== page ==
Wednesday 25 June 2008
The Haruki Murakami Syndrome
I recently lost a read-off with my husband and my "punishment" for being too slow on the read was to buy him a book of his choosing at the Bookmark in Charlottetown.
I didn't think the winner, whomever it turned out to be, would actually find anything at the Bookmark though - for, unlike its Book City-esque counterpart in Halifax, the Bookmark in Charlottetown is disturbingly reminiscent of a craptacular old Coles store.
However, hubby surprised me not only by finding something he wanted at the C'town Bookmark but also by choosing a book I've been coveting (but resisting) ever since it first came out in soft cover: Nicola Barker's Darkmans.
I'd been resisting picking up Darkmans entirely because of length considerations - it's over 800 pages long and I just couldn't foresee having the time for it. But there we were, enjoying our sweet east coast vay-cay, and Brook had just forced me to buy it...
Up until last night, when I started to become uneasy about how Darkmans was going to end, I was absolutely loving this novel. The writing is stupendously good; I haven't been blown away by such show-stoppingly amazing writing in a long time (since I last read David Mitchell, I think) and so I was feeling just stupidly happy to be reading this book.
The plot I thought was really good too - original and revelatory enough to be compelling on the one hand and tantalizingly mysterious on the other. Darkmans is a kind of ghost story/history lesson/character study and Barker provided enough connections to keep me engaged but also curious enough about how precisely those connections worked to keep me on delicious tenterhooks.
But then last night, as I realized things were wrapping up, I felt my hold on those connections becoming increasingly tenuous. And tonight, when I did actually finish it, I was left scratching my head and more than once saying (yes, aloud) "What the f*** just happened? What the...? Hey, wait - what?" (Good thing there was only one distrustful but very discreet bunny around to see me talking to myself this way.)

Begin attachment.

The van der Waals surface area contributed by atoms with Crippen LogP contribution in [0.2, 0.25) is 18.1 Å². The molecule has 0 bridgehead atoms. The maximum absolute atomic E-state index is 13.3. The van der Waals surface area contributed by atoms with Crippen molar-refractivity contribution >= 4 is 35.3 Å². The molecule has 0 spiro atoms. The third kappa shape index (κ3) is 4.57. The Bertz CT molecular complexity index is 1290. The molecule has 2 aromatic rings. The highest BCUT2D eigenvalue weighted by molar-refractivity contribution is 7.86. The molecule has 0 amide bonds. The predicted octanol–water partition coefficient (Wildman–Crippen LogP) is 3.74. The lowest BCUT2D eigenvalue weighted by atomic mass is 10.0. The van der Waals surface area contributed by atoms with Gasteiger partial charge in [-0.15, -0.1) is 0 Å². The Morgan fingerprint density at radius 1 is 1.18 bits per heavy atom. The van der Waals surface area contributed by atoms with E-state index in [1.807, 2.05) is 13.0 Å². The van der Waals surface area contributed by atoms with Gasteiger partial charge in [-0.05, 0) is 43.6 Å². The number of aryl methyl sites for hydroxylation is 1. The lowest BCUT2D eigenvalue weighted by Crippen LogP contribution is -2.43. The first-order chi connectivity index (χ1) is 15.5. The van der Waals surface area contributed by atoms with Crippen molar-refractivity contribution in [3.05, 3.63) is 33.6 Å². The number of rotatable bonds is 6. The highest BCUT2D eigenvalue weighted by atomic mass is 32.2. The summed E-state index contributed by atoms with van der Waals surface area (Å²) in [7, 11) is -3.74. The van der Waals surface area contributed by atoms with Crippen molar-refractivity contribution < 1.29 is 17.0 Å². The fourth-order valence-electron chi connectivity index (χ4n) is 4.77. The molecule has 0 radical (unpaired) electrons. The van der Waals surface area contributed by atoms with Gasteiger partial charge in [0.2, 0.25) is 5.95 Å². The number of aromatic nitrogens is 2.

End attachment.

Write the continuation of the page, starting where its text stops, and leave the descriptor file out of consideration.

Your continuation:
I honestly have no idea what happened at the end of this book. I feel like Barker's editor should have given her a stern talking to or something. Or gotten her drunk and made her sign a contract indicating she'd revise the conclusion to ensure it actually makes sense. But of course, the editor did not do either of these things.
Barker is, I think, displaying all the symptoms of what I'm going to call the Haruki Murakami Syndrome - like Murakami, Barker has mad writing skills and mind-blowing plot ideas that no one can match. Like Murakami, Barker thinks large - there's a hell of a lot going on in this book. Like Murakami, people (editors, award-givers, professional reviewers) think that there is some kind of awesome amazingness hidden in the confusion and that even if they can't figure it out (or maybe because they can't figure it out), other people will - or will take their word for it that the book is brilliant from beginning to end. Like Murakami, Barker, I suspect, is successful enough now that she can get away with anything and rather than mess with his or her meal ticket, her editor just lets her get away with endings that must be defined as pure unadulterated mush (just like the conclusion of Murakami's Kafka on the Shore).
In spite of my disappointment with the conclusion to Darkmans, I'm definitely going to read more of Barker's stuff - writing this good demands more chances.